Jordan Pendergrass, Research Advisor
Allen Hertzke, Presidential Professor of Political Science at the University of Oklahoma, began the session by establishing a government-civil society paradox. Governments, he explained, feel the impulse to intrude upon civil society and whenever they succumb to the impulse their efficacy is undermined and certain classes are discouraged from making positive contributions to society. Mr. Hertzke cited a variety of social scientists whose findings point to the centrality of religious organizations. He continued by showing that there are strong correlations between social goods and the free exercise of religion. He made reference to the “Twin Tolerations” and the cycles of religious freedom and religious violence.
Ram Cnaan, Director, Program for Religion and Social Policy Research at the University of Pennsylvania, provided an overview of social work and the ability of religious organizations to “heal”. Mr. Cnaan demonstrated how America’s unique history and culture made it possible for religious organizations to become considered as providers of welfare. Using his research in Philadelphia as an example, he showed how congregations follow people and they do not run from social problems. Providing welfare services, he concluded, is essential and it is now a task shared by church and state.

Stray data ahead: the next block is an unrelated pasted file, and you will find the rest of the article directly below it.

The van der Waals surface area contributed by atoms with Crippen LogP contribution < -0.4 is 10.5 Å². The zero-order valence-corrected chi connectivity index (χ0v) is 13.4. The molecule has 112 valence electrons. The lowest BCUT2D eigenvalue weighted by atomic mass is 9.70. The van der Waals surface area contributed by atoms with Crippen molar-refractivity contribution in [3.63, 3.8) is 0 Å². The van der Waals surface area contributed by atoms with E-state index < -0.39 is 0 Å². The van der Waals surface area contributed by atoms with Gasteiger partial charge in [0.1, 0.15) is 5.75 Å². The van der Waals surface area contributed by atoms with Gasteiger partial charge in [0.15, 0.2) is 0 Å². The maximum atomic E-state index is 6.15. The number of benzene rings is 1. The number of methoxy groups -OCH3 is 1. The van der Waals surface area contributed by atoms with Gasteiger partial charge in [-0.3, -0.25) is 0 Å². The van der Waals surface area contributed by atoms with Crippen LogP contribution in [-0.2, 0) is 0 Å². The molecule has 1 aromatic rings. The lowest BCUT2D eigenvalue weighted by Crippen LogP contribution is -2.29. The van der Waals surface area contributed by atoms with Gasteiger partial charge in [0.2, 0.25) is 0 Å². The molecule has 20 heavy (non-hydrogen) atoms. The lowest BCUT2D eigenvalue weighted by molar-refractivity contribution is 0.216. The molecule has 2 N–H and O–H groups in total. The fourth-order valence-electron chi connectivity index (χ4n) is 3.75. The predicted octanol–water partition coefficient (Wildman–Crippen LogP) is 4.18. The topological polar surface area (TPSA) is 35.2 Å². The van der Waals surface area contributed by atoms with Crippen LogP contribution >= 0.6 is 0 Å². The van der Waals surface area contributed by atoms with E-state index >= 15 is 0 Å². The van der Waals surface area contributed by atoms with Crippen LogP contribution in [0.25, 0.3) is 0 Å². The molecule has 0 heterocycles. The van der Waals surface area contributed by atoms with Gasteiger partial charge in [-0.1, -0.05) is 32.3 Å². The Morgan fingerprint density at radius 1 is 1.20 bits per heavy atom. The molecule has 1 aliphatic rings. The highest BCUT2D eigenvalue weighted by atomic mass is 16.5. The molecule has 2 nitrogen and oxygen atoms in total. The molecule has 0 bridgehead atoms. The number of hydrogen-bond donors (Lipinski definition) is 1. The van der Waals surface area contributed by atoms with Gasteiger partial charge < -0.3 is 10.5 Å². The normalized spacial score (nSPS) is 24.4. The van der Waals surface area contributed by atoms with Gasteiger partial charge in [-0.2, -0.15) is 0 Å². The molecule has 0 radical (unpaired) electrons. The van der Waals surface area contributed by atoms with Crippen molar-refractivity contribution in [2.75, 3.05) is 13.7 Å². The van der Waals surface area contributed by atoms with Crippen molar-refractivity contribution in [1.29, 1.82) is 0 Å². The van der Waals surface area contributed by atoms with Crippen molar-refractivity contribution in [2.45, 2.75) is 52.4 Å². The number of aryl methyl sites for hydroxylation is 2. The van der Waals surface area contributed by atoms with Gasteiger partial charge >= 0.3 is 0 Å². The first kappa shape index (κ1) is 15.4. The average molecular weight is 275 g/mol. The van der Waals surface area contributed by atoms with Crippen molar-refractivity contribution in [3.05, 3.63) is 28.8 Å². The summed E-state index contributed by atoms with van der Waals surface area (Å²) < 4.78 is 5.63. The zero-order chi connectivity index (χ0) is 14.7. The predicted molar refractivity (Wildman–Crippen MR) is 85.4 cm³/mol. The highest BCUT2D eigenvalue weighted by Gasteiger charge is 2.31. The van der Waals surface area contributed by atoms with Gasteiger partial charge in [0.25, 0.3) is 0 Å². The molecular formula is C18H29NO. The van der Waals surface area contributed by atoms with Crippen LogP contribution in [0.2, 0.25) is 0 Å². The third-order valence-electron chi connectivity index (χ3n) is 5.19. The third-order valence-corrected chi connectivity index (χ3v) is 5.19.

Rik Torfs, Senator, Senate of Belgium, examined the various positions religious organizations can take with respect to the state and explained that religious organizations can take advantage of their right to association and be peculiar. He established how there are right and wrong ways to order religion and civil society, citing among other things the dangers of blasphemy laws and the benefits of correctly applying the principles of the Twin Tolerations. He concluded by describing the challenges Europeans face in protecting religious freedom as their religiosity declines.